Mind the Gap: the Joan Fitzpatrick Memorial Lecture on Poverty and Equality delivered by Professor Sandra Fredman

by | Aug 6, 2012

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About Meghan Campbell and Laura Hilly

Meghan Campbell is a Senior Lecturer at the University of Birmingham and Deputy-Director of the Oxford Human Rights Hub. Her monograph Women, Poverty, Equality: The Role of CEDAW (Hart, 2018) was one of two shortlisted for the Socio-Legal Scholars Association Early Career Research Prize-2019.

On 24 July 2012, Professor Sandra Fredman delivered the 9th annual Joan Fitzpatrick Memorial Lecture. In light of an austere economic climate, Professor Fredman delivered a timely call for a new understanding of substantive equality that can cast light on the experience of poverty and the ways law can address it.

She argued that the traditional separation of ‘status based equality rights’ on one hand, and redistributive policies on the other is no longer maintainable. Rather, poverty should be recognized as an equality issue and addressed through a multi-dimensional view of equality. Pragmatically, this is important for countries without entrenched protection for socio-economic rights.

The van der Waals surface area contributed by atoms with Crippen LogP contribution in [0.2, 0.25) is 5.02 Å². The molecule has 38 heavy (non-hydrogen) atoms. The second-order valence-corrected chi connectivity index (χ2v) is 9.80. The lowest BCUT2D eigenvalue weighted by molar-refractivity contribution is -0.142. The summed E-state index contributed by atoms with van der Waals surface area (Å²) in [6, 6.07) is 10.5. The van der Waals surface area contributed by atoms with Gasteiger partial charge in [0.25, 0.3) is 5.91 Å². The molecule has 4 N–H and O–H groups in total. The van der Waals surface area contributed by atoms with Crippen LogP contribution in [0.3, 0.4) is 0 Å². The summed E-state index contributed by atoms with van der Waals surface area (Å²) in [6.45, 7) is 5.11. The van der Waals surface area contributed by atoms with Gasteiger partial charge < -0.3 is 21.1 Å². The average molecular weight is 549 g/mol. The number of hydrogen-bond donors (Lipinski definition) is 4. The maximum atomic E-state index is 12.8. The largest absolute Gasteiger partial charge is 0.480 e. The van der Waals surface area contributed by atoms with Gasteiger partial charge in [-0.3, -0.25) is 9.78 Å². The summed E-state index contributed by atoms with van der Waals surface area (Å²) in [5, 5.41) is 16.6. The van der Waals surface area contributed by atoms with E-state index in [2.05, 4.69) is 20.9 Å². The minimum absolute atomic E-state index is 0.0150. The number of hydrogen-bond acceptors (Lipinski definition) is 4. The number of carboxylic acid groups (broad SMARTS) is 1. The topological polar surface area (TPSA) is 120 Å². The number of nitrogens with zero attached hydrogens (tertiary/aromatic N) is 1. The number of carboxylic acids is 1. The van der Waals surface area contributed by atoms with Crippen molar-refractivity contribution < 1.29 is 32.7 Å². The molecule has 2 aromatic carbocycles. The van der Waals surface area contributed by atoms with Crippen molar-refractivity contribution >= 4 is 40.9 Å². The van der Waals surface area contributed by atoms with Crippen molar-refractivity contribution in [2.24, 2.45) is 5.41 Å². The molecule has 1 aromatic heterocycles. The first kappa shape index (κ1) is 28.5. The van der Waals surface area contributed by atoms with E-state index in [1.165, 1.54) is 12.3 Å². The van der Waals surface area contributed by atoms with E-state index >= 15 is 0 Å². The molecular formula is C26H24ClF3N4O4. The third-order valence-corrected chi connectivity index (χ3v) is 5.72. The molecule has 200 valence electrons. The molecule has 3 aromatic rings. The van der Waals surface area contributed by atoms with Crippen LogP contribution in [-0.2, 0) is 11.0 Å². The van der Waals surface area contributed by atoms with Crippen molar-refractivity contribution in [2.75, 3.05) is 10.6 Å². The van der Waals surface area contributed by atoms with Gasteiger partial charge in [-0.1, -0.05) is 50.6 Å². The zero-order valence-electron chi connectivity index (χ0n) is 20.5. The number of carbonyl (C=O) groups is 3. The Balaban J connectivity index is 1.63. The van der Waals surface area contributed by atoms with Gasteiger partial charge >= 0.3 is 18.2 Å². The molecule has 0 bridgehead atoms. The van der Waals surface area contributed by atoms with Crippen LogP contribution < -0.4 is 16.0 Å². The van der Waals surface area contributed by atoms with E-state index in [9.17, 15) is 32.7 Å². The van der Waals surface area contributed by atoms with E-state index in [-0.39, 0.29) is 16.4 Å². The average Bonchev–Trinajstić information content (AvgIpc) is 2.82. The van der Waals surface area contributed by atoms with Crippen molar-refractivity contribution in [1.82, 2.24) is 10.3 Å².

With respect to poverty, substantive equality focuses on:

  • Breaking the cycle of disadvantage associated with poverty;
  • Promoting dignity and worth, redressing stereotyping, stigma humiliation and violence that are often experienced by those living in poverty;
  • Accommodating difference and aim to achieve structural change;
  • Facilitating full participation of all members of the community, both politically and socially.

Professor Fredman highlighted that poverty is an equality issue that has an impact upon us all: research demonstrates that greater gaps in communities between the ‘haves’ and the ‘have-nots’ lessens the cumulative health of the community. This is further evidenced by the social disharmony resulting from the current banking crisis experienced in the United Kingdom where extreme wealth disparities have heightened tensions. She argued that poverty needs to be defined in terms of both the provision of minimum justice, and comparative wealth (where wealth is understood to include more than just income) if the recognition harms resulting from poverty discrimination are to be addressed.